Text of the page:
Friday, September 11, 2009

Relevance and Soft-skills in Operations Research


Last night I had the pleasure of listening to a transportation panel hosted by the INFORMS Dallas/Fort Worth Chapter. The transportation panel featured key Operations Research representatives from airline, travel management, and rail road industries . The panel also included professors in engineering, supply chain, and business that specialize in the transportation industry. All in all the exchange was very interesting and I learned a lot about an industry I know very little.

The panel brought two things that I believe is very common and clear in Operations Research. Those issues are of relevance and soft-skills (or interpersonal skills). These themes were pretty concurrent among industry and academia. Industry stressed that often times they would need to sell their abilities and technical decision analysis know-how. Also industry panelists stressed that the importance of being able to relate to other people within the organization to explain ideas about problems. The academics stressed a lot of the same points. Academics challenge is to grow strong Operations Research students with good "hard" technical skills but also have interpersonal strengths in a highly competitive market.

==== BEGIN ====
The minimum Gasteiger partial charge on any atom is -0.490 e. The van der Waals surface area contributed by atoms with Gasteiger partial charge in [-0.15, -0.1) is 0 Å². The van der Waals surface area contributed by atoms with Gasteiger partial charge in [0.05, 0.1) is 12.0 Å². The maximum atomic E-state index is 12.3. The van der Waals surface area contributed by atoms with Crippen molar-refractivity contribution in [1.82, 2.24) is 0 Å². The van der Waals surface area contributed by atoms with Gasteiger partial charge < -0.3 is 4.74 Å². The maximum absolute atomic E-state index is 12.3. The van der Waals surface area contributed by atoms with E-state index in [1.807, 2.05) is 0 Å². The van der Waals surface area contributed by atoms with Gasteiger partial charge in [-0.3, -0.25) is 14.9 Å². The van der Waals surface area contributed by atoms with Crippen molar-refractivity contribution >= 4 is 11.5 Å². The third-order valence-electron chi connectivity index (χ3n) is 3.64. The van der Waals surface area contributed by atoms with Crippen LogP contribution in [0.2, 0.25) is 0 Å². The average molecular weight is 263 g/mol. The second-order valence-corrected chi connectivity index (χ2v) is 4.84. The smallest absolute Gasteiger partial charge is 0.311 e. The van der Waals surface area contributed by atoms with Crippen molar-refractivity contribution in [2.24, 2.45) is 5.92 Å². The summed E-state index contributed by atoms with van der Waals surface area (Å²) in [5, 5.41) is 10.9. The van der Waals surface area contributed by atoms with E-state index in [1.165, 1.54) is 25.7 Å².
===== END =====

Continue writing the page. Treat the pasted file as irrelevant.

Relevance and interpersonal skills are very common themes in Operations Research. I know I've had to develop each of those skills in my career. Perhaps the Industrial Engineer and Operations Research tool bag can be expanded to help in these areas. There are great tools that help in each of these areas. Perhaps I can feature more of those on this blog in the future.

2 comments:

George Markovitz said...

You should definitely continue writing about it here. I once went to a transportation company in Dallas with my professor. One of their truckers(!) suggested a problem that I knew was NP hard. (multiple instances of the traveling salesman). My professor agreed to solve it. and we basically wrote a code that could solve it using enumeration.

That single project became a really good source for us to bring two more grad students to our lab

If it was up to me I would have lost the project opportunity by giving them a lecture on complexity.

There are a lot of differences between how we run things in university and how it is being really solved.

Larry said...

Excellent. I will continue to post on similar topics. One thought I had was to link in interpersonal tools to help with professional communication. I'll try to compile what I find around the internet.